The United States Supreme Court will hear oral arguments Wednesday, Dec.1 to overturn the monumental Roe v. Wade decision of 1973, that ensures women’s rights to an abortion.
The court hearing, Dobbs v. Jackson Women’s Health Organization, poses a threat to the 1973 Roe v. Wade decision that declared women with the constitutional right to terminate a pregnancy in the first six weeks of pregnancy. Fetal viability, the ability of a fetus to survive outside the womb, typically in 24 weeks of pregnancy, is a major argument in the case.
This is the first major abortion challenge since former President Donald Trump replaced Justices Anthony Kennedy and Ruth Bader Ginsburg, whose former votes upheld the Roe decision, with more conservative Justices Brett Kavanaugh and Amy Coney Barrett.
The Mississippi 2018 law, known as the Gestational Age Act, establishes fines, mandatory suspension or revocation to any physician who administers an abortion after 15 weeks of pregancy with no exceptions for rape or incest. The only exceptions for an abortion after 15 weeks would be severe fetal abnormality or a medical emergency.
Mississippi enacted a 15-week law in 2018, but was blocked by a panel of the 5th U.S. Circuit Court of Appeals, which found it unconstitutional, due to medical science stating that fetal vitality becomes viable outside the womb at 24 weeks.
In May, the Supreme Court agreed to hear the case and Dec. 1 was the date selected. The court’s announcement came weeks following the high court of Texas with a new law that bans abortion after the first activity of cardiac activity, before some women even know they are pregnant. The law also allows private citizens to sue those who may have helped with a prohibited abortion.
According to the Associated Press, Mississippi’s only abortion clinic, Jackson’s Women’s Health Organization, remains open and offers abortions up to 16-weeks of pregnancy.
Clinic director Shannon Brewer said about 10% of its abortions occur after the 15th week.
According to the Centers for Disease Control and Prevention, more than 90% of abortions take place in the first 13 weeks of pregnancy.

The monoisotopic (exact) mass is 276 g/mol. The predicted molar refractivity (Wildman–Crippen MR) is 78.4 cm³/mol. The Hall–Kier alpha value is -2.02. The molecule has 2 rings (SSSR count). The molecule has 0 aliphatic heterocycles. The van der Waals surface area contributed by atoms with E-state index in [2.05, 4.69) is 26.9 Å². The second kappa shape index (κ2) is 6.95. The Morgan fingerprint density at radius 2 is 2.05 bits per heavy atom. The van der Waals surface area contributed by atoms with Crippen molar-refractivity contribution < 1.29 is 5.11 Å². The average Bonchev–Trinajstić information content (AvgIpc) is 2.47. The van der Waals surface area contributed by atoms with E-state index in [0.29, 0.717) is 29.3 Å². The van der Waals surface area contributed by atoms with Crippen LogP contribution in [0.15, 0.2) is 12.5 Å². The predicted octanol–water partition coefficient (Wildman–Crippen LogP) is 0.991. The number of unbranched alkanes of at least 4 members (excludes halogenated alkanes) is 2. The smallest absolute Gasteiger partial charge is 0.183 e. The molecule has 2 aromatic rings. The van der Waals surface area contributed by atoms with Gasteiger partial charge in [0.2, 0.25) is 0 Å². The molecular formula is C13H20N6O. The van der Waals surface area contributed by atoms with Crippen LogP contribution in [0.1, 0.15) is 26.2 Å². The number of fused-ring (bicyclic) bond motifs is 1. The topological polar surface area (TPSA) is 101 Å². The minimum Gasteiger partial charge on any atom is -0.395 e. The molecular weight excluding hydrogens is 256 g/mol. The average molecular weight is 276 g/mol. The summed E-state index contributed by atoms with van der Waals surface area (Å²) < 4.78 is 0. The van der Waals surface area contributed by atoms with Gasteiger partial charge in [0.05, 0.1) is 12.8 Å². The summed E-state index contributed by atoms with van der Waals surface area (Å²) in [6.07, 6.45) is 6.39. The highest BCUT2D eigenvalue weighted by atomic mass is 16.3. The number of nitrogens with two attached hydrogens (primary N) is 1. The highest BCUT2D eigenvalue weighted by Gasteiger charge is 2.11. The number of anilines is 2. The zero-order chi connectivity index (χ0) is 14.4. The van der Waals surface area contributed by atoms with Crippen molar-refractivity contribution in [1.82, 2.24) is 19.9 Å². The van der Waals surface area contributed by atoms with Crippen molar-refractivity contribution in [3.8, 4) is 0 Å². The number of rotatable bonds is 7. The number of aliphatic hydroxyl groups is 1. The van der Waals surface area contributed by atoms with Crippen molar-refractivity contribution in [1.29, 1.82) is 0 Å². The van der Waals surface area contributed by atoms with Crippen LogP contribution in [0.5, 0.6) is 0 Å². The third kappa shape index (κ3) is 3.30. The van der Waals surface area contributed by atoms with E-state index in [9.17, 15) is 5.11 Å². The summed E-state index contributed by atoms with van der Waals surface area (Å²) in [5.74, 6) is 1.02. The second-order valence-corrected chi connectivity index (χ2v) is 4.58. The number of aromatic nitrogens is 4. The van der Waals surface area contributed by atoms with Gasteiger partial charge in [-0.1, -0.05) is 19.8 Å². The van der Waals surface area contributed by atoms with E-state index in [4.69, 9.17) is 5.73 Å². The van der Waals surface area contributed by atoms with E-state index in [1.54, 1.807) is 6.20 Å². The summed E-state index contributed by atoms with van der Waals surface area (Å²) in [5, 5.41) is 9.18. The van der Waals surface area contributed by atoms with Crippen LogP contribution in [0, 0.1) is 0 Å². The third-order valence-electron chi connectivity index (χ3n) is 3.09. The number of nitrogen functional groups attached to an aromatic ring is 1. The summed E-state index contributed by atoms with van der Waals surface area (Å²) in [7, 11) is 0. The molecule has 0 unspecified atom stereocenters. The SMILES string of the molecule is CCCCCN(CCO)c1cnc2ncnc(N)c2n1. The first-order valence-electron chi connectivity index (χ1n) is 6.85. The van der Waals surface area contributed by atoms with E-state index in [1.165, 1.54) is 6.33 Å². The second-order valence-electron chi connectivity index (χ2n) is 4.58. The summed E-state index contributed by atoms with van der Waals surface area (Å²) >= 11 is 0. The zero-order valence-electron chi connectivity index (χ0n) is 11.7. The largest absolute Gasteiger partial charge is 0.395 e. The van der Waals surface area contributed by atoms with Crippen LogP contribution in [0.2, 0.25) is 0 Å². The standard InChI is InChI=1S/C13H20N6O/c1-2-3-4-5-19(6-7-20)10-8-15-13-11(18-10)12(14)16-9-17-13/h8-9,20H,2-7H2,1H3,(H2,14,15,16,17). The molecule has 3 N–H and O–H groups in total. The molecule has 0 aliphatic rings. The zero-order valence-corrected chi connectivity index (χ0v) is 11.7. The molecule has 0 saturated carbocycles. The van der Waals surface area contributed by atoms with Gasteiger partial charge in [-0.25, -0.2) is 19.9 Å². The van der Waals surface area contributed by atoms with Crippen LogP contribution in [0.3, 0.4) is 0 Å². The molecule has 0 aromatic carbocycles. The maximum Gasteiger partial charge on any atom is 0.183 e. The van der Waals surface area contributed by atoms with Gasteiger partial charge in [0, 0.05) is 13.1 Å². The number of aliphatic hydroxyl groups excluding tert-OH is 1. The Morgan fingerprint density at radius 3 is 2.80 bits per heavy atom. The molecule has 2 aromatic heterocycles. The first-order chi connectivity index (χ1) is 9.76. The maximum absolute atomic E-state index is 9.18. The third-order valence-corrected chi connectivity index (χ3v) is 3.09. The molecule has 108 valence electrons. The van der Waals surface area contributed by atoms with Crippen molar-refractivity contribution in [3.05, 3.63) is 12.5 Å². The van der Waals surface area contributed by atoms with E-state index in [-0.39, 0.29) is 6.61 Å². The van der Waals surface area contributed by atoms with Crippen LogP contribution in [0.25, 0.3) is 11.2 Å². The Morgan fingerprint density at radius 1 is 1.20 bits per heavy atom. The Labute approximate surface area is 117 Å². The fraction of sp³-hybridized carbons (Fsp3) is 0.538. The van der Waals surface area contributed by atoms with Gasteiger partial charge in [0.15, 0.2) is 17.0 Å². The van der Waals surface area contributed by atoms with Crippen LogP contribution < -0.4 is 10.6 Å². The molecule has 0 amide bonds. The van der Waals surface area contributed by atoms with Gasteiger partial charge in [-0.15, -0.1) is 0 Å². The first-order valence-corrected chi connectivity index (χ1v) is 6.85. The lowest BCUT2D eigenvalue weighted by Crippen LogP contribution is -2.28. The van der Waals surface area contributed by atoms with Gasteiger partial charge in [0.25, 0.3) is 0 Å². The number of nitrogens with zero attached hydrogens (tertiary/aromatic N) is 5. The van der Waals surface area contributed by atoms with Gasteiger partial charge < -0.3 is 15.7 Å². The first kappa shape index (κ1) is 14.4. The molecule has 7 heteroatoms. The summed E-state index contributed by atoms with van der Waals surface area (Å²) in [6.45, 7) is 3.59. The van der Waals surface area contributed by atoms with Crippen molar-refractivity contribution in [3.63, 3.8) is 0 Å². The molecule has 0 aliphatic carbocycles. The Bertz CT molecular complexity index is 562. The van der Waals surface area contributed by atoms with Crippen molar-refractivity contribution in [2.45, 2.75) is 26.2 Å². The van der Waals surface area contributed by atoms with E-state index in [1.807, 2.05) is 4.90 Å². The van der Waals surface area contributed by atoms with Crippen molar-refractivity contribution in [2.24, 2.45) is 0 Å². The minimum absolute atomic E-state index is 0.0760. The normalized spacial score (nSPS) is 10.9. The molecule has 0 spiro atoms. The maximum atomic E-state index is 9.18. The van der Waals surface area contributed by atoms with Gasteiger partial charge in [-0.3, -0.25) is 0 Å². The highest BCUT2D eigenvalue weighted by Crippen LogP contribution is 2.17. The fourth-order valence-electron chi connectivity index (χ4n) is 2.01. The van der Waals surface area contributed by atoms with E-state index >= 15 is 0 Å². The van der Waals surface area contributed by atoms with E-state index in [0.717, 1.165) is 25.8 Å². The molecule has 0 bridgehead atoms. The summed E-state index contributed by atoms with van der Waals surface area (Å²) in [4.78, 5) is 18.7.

Mississippi State Attorney General Lynn Fitch said in July that Roe v. Wade should be overturned.
“As Mississippi’s chief legal officer, I am committed to preserving the rule of law, including defending the constitutionality of this statute,” Fitch said. “The Mississippi Legislature enacted this law consistent with the will of its constituents to promote women’s health and preserve the dignity and sanctity of life. I remain committed to advocating for women and defending Mississippi’s legal right to protect the unborn.”
The upcoming case has created much traction, especially among women athletes. Crissy Perham, a two-time gold medalist and captain of the 1992 Olympic Swim team, spoke out about the case this summer. Crissy experienced an unexpected pregnancy in 1990.
“This brief marks the first time I have publicly shared my abortion story,” said Perham. “When I was in college on a swimming scholarship, and on birth control, I became pregnant. I made the very personal decision to have an abortion, which empowered me to take control of my future. Others may have made a different decision in that situation, but my decision ultimately allowed me to become an Olympian, a college graduate and a proud mother today. That is what I’m fighting for — everyone to be afforded the freedom to make their own decisions about their bodies.”
On Nov. 28, Gov. Tate Reeves said on NBC’s “Meet the Press” with Chuck Todd, that there is no fundamental right under the constitution for an abortion. In his interview Reeves also talked about how the vaccine should not be federally mandated.
“This is a power grab by the federal government. We’ve seen this time and time again by the Biden administration,” Reeves said. “Now we’re seeing their strong desire to try to make decisions on behalf of individual Americans. We believe in freedom and individual liberty.”
However, when Todd transitioned the interview on behalf of the upcoming abortion case in Mississippi, he questioned Reeves’ previous statement.
“Freedom and individual liberty. Why should the state of Mississippi tell a woman what they should do with their body?” Todd said. “Why shouldn’t they have that individual freedom on their body, particularly in the first 20 weeks?”
Reeves then deflected the question about his belief in individual freedom for vaccines, but not abortions.
“The difference between vaccine mandates and abortions is vaccines allow you to protect yourself,” Reeves said. “Abortions actually go in and kill other American babies.”
All eyes and ears will be on Mississippi this Wednesday to watch how women’s bodily autonomy will be affected.
The court is allowing live audio, but the public will not be able to attend, due to COVID-19 risks.
The United States Supreme Court will hear arguments today concerning a Mississippi law that could result in overturning Roe v. Wade. An earlier version of this story incorrectly stated the Mississippi Supreme Court will hear the case. We regret the error.